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Pashmina Wool

One of today's hottest accessories is the pashmina shawl. Pashmina is usually made from wool culled from the underbelly of the capra hircus, a breed of goat that lives in the cold, freezing regions of the Himalayas. Pure pashmina are actually available, although many people find them too rough. To combat this complaint, manufacturers dealing with 100% pashmina use a softening process which gives the pashmina an almost silken quality. The processed pashmina then becomes referred to as the cashmere, although it is slightly different and it comes not from Tibet but from Kashmir.

Most pashmina available today is actually a blend of pure pashmina silk and wool, which adds to the pashmina's durability and strength. If a pashmina shawl happens to light it might not be able to sustain wear and tear. Pashmina blends are usually 80/20 pashmina to silk, with some even reaching 50/50. As a rule, the higher the content of wool, the more expensive the textile.
Wool is the warm, dense sheep coating, also oftentimes called a fleece. The hair of the sheep has many characteristics that make it suited for textile production. Humans realized this potential around 8000 BCE, when they first began domesticating sheep. Aside from pashmina, wool is used in a variety of other fabrics and textiles.

Highly flame resistant, wool is frequently found in mattresses, rugs and other common household items. It is also quite durable, and can even even stretch up to 50% of its original length when wet, and 30% when dry. Additionally, wool possesses excellent moisture wicking properties. This means wool can pull moisture into the core of the fiber so the wearer does not feel soggy or wet. Wool absorbs moisture away from the skin, which makes it versatile. People don wool clothing in a variety of situations without feeling the clammy sense of perspiration.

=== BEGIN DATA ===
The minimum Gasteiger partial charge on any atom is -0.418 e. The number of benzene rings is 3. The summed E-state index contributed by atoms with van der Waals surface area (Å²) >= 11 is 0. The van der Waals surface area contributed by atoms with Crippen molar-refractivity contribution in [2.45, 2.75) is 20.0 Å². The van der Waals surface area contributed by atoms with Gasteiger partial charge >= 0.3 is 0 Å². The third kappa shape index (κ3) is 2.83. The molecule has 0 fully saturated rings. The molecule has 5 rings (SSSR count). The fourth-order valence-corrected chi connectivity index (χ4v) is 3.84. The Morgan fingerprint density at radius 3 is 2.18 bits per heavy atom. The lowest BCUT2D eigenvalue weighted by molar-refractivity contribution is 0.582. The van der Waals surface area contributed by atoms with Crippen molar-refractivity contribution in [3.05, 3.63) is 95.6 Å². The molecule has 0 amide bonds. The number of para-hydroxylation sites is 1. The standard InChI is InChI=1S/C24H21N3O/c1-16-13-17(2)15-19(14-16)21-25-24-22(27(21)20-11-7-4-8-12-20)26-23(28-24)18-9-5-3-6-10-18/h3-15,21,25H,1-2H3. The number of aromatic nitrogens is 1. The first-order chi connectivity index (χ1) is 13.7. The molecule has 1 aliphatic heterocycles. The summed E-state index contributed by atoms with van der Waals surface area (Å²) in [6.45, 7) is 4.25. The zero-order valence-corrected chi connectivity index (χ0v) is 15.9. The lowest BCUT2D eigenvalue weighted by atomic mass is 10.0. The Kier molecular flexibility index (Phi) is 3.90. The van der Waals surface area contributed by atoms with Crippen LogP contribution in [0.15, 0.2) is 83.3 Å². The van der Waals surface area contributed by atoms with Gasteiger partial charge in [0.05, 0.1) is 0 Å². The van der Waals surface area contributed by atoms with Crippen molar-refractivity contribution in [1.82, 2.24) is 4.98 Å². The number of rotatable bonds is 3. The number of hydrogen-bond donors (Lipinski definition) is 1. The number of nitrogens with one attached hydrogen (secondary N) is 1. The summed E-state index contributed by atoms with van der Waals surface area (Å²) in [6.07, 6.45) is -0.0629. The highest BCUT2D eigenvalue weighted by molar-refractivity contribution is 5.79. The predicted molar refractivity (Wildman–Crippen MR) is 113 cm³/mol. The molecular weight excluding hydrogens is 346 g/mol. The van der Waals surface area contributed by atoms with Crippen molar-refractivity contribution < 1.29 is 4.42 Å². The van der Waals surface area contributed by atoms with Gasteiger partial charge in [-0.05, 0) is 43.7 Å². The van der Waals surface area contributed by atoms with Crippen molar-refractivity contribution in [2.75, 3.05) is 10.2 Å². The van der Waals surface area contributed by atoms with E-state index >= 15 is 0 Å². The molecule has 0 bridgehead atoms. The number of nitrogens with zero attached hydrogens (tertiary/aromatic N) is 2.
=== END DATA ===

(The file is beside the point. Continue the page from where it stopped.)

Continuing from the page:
Manufacturers favor wool for textile production because it is flexible and can be dyed quite easily. Wool's springy fibers conform to shapes well when it is properly taken care of. Also, wool takes to felting, which is a process where fibers interlock into a tight mat very well. Felt is oftentimes used for a variety of purposes, such as insulation, for arts and crafts and simply as decorative accents.
Wool production starts with shearing the fleece off the sheep, which usually takes place just once a year. A skilled shearer can remove the entire fleece at once while keeping the fibers long. After shearing, the wool is thoroughly washed and cleaned to remove excess impurities. After washing, the wool is dyed and is ready for further processing.

Proper care for wool starts with simply following the directions on the label. Generally, wearers should give wool a rest between wearings so it can retain its shape. Wool should never be compressed or stored on hangers as doing this will stretch it. Cleaning it should be done by brushing or running a slightly damp cloth over it. Finally, wool should be treated flat at room temperature and not exposed directly to heat.


Source by Camilla Field

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